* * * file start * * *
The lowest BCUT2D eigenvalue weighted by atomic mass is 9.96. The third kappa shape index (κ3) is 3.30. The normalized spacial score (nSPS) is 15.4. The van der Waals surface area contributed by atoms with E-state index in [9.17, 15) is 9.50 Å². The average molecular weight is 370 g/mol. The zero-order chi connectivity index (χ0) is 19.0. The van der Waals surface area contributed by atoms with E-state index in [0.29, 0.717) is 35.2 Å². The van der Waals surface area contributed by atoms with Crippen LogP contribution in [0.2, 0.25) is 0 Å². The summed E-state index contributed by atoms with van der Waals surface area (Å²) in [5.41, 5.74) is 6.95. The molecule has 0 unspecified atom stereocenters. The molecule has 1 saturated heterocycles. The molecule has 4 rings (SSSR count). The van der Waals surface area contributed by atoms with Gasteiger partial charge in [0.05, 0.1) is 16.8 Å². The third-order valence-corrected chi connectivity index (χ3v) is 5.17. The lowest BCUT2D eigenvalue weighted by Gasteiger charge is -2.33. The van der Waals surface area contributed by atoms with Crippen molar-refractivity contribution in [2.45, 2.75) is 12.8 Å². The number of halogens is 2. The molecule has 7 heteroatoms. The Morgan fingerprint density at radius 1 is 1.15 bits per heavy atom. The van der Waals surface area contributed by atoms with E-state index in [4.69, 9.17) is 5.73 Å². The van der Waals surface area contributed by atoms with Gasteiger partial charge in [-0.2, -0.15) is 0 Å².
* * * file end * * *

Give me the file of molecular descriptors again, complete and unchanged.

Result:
The lowest BCUT2D eigenvalue weighted by atomic mass is 9.96. The third kappa shape index (κ3) is 3.30. The normalized spacial score (nSPS) is 15.4. The van der Waals surface area contributed by atoms with E-state index in [9.17, 15) is 9.50 Å². The average molecular weight is 370 g/mol. The zero-order chi connectivity index (χ0) is 19.0. The van der Waals surface area contributed by atoms with E-state index in [0.29, 0.717) is 35.2 Å². The van der Waals surface area contributed by atoms with Crippen LogP contribution in [0.2, 0.25) is 0 Å². The summed E-state index contributed by atoms with van der Waals surface area (Å²) in [5.41, 5.74) is 6.95. The molecule has 0 unspecified atom stereocenters. The molecule has 1 saturated heterocycles. The molecule has 4 rings (SSSR count). The van der Waals surface area contributed by atoms with Gasteiger partial charge in [0.05, 0.1) is 16.8 Å². The third-order valence-corrected chi connectivity index (χ3v) is 5.17. The lowest BCUT2D eigenvalue weighted by Gasteiger charge is -2.33. The van der Waals surface area contributed by atoms with Crippen molar-refractivity contribution in [2.45, 2.75) is 12.8 Å². The number of halogens is 2. The molecule has 7 heteroatoms. The Morgan fingerprint density at radius 1 is 1.15 bits per heavy atom. The van der Waals surface area contributed by atoms with E-state index in [4.69, 9.17) is 5.73 Å². The van der Waals surface area contributed by atoms with Gasteiger partial charge in [-0.2, -0.15) is 0 Å².